Received: by alpheratz.cpm.aca.mmu.ac.uk id MAA14524 (8.6.9/5.3[ref firstname.lastname@example.org] for cpm.aca.mmu.ac.uk from email@example.com); Wed, 20 Feb 2002 12:50:16 GMT Message-ID: <2D1C159B783DD211808A006008062D3102A6D27D@inchna.stir.ac.uk> From: Vincent Campbell <firstname.lastname@example.org> To: "'email@example.com'" <firstname.lastname@example.org> Subject: RE: Debate opens anew on language and its effect on cognition Date: Wed, 20 Feb 2002 12:41:27 -0000 X-Mailer: Internet Mail Service (5.5.2650.21) Content-Type: text/plain; charset="iso-8859-1" X-Filter-Info: UoS MailScan 0.1 [D 1] Sender: email@example.com Precedence: bulk Reply-To: firstname.lastname@example.org
Very interesting, although I note that the article sidesteps the problem of
English in this gendered-language influencing thought idea. German has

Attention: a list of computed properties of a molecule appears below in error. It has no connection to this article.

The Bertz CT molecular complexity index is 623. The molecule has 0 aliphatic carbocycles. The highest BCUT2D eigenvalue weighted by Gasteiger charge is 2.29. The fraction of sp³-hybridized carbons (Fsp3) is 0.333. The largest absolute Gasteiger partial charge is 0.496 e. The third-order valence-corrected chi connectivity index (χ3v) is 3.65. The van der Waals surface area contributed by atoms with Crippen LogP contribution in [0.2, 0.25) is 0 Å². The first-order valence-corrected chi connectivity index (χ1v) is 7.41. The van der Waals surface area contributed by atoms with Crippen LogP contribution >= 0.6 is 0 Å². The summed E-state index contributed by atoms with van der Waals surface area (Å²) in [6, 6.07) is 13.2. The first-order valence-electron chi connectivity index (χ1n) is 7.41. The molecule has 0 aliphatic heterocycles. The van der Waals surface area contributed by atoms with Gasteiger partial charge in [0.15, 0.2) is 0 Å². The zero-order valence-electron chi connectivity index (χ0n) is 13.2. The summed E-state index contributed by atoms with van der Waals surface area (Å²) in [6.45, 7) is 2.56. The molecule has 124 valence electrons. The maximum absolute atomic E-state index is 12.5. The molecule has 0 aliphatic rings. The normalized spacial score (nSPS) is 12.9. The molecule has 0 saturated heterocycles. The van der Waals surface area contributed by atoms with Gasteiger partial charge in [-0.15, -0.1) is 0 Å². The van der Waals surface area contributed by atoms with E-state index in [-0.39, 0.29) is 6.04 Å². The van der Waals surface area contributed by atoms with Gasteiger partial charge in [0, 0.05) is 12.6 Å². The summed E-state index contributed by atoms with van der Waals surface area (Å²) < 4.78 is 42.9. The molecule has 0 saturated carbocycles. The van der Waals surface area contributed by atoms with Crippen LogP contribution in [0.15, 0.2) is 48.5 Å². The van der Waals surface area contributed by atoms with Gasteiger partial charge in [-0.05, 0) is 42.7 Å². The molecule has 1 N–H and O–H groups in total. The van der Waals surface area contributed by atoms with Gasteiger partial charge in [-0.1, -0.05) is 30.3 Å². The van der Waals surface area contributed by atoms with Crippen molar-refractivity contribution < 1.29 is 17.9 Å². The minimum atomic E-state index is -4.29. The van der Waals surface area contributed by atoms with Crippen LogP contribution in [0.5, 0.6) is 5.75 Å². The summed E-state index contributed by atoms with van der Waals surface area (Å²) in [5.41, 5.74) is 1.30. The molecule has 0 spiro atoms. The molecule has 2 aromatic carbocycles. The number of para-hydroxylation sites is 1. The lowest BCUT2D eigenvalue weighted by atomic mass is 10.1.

three genders doesn't it- der, die, das; whereas its close associate English
has none ('the'). I didn't think, perhaps our Far Eastern experts can
confirm this, that languages like Japanese had terms equivalent to 'the'?
I think seeing differences in bridge design based on the gender of the term
is a bit specious to be honest. It's essentially a form of nominative
determinism (there's a more correct term for this, I forget what it is
though- recently in the New Scientist column 'Feedback' people have been
sending in people with names appropriate to their job- a carpenter on a TV
show last night was called Robin Wood, for example).
Does the wobbling millenium bridge in London reflect its confusion at having
Still, interesting piece.
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